|Oral presentations are a fact of life in many courses at Harvey Mudd
simply because HMC graduates frequently find themselves in situations where
they have to give such presentations as a regular part of their employment.
In addition, good speaking skills are a valuable part of future classroom
interaction in all courses, but especially in the humanities and social
The organization of oral presentations should be very similar to that
of papers. You need to have:
However, a paper and a presentation also have their differences. A paper
is generally somewhat longer and more in-depth than a presentation. Also,
the language in a paper is more formal and can be somewhat more complex
(though never unclear!). The language of a presentation must be more immediately
grasped -- the listener cannot go back and review a paragraph like a reader
- an introduction, where you grab the reader's or listener's attention and
let her know what it is you are going to show,
- a single point to be made (a "thesis"),
- three or so clearly delineated sub-points that make up the body of your
paper or presentation,
- and a conclusion in which you sum up.
The structure of a presentation must also be extremely clear because
we don't have the cues of paragraphs, among other things, to help. Thus
in the introduction of your speech, you should explicitly tell us very
clearly the overall point you want to make as well as the three or so sub-points.
As you begin every new section in the speech, explicitly tell us what you
will now talk about. Then, at the conclusion, review one more time the
three or so sub-points and how they have proven or contributed to your
Most oral presentations will be extemporaneous.
That is, you won't be reading a manuscript word for word or reciting
one from memory. You can have some cards or a single sheet of paper with
your outline and perhaps some notes to help jog your memory, but you should
choose the exact wording at the time you speak. Extemporaneous doesn't
mean that you are "winging it" -- you should carefully prepare and practice
your speech, but it might be a little different each time you give it.
The timing of a speech is critical in most situations. In this class,
each speech should last no more than 8 minutes. Longer speeches will be
penalized. Practice carefully so that you know exactly how long it will
take. (Never look at your wrist watch while you're speaking, though!)
While most of the success of a speech depends on the clarity and organization
of your information, delivery is also important. So, here are the:
Top Ten Tips for Class Presentations
- No ums, uhs, or y'knows. In everyday speech, people usually insert
"placekeeper" words and sounds when pausing--"um," "er"--to let people know that
they are not yet finished, to solicit agreement, or simply to fill time
while we think. Avoid doing so in formal oral presentations, even if it means having
several seconds of silence while you form your next sentence. Of course,
it's best not to have silence at all, and the better you prepare, the less
likely you are to have such pauses. Here are other words and phrases to avoid:
"basically," "you know," "kind of," "okay?"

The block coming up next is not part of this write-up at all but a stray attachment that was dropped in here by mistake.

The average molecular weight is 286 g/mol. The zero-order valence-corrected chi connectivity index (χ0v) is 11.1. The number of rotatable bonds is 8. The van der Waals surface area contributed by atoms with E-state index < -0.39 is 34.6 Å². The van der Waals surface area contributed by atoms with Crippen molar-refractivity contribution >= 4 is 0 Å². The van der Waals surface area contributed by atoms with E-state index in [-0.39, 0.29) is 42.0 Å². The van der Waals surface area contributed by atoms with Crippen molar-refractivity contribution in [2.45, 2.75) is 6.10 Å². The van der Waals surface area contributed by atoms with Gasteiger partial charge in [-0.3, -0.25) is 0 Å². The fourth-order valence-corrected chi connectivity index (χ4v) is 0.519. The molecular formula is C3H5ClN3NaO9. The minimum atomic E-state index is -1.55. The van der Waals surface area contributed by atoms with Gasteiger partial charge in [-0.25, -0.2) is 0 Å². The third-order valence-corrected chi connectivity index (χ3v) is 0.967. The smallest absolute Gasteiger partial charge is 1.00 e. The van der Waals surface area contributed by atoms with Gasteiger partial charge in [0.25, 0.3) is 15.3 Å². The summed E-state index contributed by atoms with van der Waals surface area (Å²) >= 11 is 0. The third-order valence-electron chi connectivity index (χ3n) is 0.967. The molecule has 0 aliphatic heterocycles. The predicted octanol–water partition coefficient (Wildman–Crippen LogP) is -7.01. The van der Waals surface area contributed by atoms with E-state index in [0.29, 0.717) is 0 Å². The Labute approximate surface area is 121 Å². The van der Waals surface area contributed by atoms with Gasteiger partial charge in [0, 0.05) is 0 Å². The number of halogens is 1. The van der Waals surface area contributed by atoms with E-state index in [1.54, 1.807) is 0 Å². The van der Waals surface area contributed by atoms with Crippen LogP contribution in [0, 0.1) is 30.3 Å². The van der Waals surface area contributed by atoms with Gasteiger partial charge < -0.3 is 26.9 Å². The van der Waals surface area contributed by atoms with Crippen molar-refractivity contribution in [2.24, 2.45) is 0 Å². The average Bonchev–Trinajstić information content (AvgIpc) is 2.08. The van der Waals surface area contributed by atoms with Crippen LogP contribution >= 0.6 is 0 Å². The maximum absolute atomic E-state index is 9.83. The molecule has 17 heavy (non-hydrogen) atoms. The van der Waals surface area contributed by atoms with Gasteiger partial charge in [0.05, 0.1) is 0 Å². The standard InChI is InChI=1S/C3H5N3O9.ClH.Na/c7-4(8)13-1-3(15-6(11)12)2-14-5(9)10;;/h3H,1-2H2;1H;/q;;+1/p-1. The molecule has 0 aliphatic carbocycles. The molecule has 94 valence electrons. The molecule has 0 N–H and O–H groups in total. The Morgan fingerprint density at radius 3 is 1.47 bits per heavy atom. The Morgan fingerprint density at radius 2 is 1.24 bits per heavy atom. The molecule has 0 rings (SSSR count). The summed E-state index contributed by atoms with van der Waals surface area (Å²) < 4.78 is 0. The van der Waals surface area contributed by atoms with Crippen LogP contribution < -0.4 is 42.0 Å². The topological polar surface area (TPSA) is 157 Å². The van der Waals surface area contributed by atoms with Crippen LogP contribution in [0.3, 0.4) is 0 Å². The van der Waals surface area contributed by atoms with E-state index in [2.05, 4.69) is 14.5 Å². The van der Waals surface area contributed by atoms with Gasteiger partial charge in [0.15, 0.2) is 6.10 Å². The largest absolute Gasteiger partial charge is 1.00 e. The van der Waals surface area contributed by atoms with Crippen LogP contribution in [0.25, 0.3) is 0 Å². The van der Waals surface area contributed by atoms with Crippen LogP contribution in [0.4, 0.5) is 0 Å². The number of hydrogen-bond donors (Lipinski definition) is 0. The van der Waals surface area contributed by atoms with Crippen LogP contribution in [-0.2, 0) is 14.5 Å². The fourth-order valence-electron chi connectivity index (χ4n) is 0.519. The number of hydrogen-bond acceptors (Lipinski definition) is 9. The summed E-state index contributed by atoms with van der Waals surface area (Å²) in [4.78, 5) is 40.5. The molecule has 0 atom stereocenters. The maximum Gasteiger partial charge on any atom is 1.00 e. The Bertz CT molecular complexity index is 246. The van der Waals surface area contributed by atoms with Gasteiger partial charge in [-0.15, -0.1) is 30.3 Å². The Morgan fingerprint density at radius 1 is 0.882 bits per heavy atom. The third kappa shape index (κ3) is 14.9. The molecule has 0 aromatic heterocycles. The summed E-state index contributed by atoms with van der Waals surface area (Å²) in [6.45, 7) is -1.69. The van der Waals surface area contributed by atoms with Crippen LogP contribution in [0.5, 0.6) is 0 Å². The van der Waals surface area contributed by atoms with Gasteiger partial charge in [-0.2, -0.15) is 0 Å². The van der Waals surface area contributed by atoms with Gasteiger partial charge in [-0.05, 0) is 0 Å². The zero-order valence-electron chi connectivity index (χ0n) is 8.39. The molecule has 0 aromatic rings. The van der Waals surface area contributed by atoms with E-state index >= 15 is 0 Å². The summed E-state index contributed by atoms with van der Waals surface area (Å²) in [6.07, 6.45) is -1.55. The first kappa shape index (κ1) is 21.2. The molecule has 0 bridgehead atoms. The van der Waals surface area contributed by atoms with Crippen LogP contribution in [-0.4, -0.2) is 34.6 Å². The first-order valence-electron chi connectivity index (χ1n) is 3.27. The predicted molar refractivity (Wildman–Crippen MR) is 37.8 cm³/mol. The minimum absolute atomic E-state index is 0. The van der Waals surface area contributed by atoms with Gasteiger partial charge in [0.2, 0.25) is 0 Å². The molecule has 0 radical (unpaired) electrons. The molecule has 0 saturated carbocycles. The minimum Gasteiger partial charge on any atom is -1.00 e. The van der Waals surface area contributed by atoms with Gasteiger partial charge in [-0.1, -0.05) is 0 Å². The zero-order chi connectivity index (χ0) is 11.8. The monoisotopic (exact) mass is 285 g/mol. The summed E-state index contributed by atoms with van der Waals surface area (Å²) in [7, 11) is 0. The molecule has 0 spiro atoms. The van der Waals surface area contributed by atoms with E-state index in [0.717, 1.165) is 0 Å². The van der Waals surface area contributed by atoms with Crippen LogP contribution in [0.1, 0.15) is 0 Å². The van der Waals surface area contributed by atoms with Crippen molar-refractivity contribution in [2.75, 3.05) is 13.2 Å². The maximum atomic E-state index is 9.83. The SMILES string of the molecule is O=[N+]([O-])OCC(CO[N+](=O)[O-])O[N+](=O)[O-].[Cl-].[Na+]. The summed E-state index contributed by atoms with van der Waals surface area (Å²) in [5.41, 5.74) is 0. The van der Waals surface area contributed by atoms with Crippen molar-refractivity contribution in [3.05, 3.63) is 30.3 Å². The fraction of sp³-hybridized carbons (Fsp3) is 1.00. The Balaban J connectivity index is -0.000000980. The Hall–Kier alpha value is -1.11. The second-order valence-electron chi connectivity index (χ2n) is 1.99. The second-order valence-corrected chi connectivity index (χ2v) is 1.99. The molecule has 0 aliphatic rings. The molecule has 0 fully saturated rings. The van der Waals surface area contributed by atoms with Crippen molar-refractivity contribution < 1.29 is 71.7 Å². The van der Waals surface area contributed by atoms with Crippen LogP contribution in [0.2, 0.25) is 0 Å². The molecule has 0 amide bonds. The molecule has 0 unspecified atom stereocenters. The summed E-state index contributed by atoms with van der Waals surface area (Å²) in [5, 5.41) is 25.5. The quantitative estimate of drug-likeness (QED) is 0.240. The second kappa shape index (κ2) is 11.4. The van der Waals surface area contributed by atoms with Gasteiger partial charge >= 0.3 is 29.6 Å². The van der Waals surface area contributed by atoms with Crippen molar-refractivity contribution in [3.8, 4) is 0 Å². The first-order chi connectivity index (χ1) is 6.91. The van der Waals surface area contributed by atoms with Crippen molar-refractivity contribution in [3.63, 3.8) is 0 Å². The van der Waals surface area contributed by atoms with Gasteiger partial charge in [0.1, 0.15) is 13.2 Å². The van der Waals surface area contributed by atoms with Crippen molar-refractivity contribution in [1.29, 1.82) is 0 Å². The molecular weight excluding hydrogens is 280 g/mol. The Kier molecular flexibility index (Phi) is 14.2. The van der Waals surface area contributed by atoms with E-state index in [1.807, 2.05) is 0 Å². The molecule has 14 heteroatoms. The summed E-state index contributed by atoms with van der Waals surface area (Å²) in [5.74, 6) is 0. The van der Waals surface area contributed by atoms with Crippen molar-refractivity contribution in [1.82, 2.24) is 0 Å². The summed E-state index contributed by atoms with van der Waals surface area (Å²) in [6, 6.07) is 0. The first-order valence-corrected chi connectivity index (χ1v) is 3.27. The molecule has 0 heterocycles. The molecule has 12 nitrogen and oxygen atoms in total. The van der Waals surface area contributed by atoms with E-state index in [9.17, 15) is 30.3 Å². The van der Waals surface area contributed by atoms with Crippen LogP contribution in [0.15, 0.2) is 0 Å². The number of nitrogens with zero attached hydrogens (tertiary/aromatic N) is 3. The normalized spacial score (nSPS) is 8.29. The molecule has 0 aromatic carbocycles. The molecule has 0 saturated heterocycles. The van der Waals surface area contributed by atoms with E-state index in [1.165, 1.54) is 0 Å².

- Look 'em in the eyes. Do not simply "scan" the audience, but look
at each person for several seconds as you speak. It's all right to glance
at your notes as necessary, but try not to keep your eyes on your notes
for more than a few seconds at a time. Ideally, you want to hold your notes
up in front of you when you look at them, so you don't have to bow your
head down as you talk.
- Stand (or walk) tall. Always stand and stand up straight. Plant
your weight on both feet. Do not shift your weight back and forth. Do not
hide behind a desk or lectern. It's OK to walk, but don't pace: walk with
purpose to another spot and stay there for a while. On the other hand,
don't be a statue.
- Hand jive. It's good to gesture, as long as the gestures are not
so constant that they lose their effectiveness. Gestures should never distract,
but always appear natural and spontaneous. Otherwise, simply keep your
hands by your sides or holding your notes. Don't put your hands in your
pockets, and don't make invisible quotation marks with your fingers.
- Speak up! Speak loudly and clearly. Aim at the person in the very
back of the room. Know that you must articulate more deliberately than
you do in normal conversation. Try to vary the pitch and tone of your voice
-- most Americans normally speak in the very bottom of their vocal ranges.
- Never apologize.
- Happy to be here. Always look confident and happy to be speaking.
Don't groan or give a nervous laugh when it's your turn to speak. Likewise,
don't give a big sigh of relief when it's over.
- Exhibit A. Whenever possible, do not pass out multiple copies of
supporting materials while you are speaking. If you need to demonstrate
something, use an overhead, large poster, or other medium that can be easily
seen by the whole class.
- Inhale! Taking a deep breath
before you start helps calm your nerves and sends much needed oxygen to
your brain. Speak from your diaphragm.
...and the number one most important tip for a good presentation
- PRACTICE! That means saying your presentation out loud many
times, both by yourself and in front of friends.